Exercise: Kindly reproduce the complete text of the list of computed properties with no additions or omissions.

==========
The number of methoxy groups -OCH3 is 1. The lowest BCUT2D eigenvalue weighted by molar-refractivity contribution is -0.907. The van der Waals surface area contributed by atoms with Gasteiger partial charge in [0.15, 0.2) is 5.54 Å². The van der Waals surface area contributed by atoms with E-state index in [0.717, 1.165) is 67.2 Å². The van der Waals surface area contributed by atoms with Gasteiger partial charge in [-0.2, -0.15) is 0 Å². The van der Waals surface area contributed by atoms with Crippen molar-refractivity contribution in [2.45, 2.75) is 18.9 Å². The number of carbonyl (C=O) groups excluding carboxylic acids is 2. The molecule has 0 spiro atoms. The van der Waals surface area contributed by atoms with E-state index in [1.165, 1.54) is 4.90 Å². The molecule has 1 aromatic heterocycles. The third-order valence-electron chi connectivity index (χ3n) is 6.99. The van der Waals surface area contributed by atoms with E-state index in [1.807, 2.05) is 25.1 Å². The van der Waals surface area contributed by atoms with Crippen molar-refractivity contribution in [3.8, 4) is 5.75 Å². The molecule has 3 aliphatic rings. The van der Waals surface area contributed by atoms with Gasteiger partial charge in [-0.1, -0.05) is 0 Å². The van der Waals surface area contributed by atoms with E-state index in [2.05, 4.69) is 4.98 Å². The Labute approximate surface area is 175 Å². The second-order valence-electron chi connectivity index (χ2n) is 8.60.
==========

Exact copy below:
The number of methoxy groups -OCH3 is 1. The lowest BCUT2D eigenvalue weighted by molar-refractivity contribution is -0.907. The van der Waals surface area contributed by atoms with Gasteiger partial charge in [0.15, 0.2) is 5.54 Å². The van der Waals surface area contributed by atoms with E-state index in [0.717, 1.165) is 67.2 Å². The van der Waals surface area contributed by atoms with Gasteiger partial charge in [-0.2, -0.15) is 0 Å². The van der Waals surface area contributed by atoms with Crippen molar-refractivity contribution in [2.45, 2.75) is 18.9 Å². The number of carbonyl (C=O) groups excluding carboxylic acids is 2. The molecule has 0 spiro atoms. The van der Waals surface area contributed by atoms with E-state index in [1.165, 1.54) is 4.90 Å². The molecule has 1 aromatic heterocycles. The third-order valence-electron chi connectivity index (χ3n) is 6.99. The van der Waals surface area contributed by atoms with E-state index in [1.807, 2.05) is 25.1 Å². The van der Waals surface area contributed by atoms with Crippen molar-refractivity contribution in [3.8, 4) is 5.75 Å². The molecule has 3 aliphatic rings. The van der Waals surface area contributed by atoms with Gasteiger partial charge in [-0.1, -0.05) is 0 Å². The van der Waals surface area contributed by atoms with E-state index in [2.05, 4.69) is 4.98 Å². The Labute approximate surface area is 175 Å². The second-order valence-electron chi connectivity index (χ2n) is 8.60.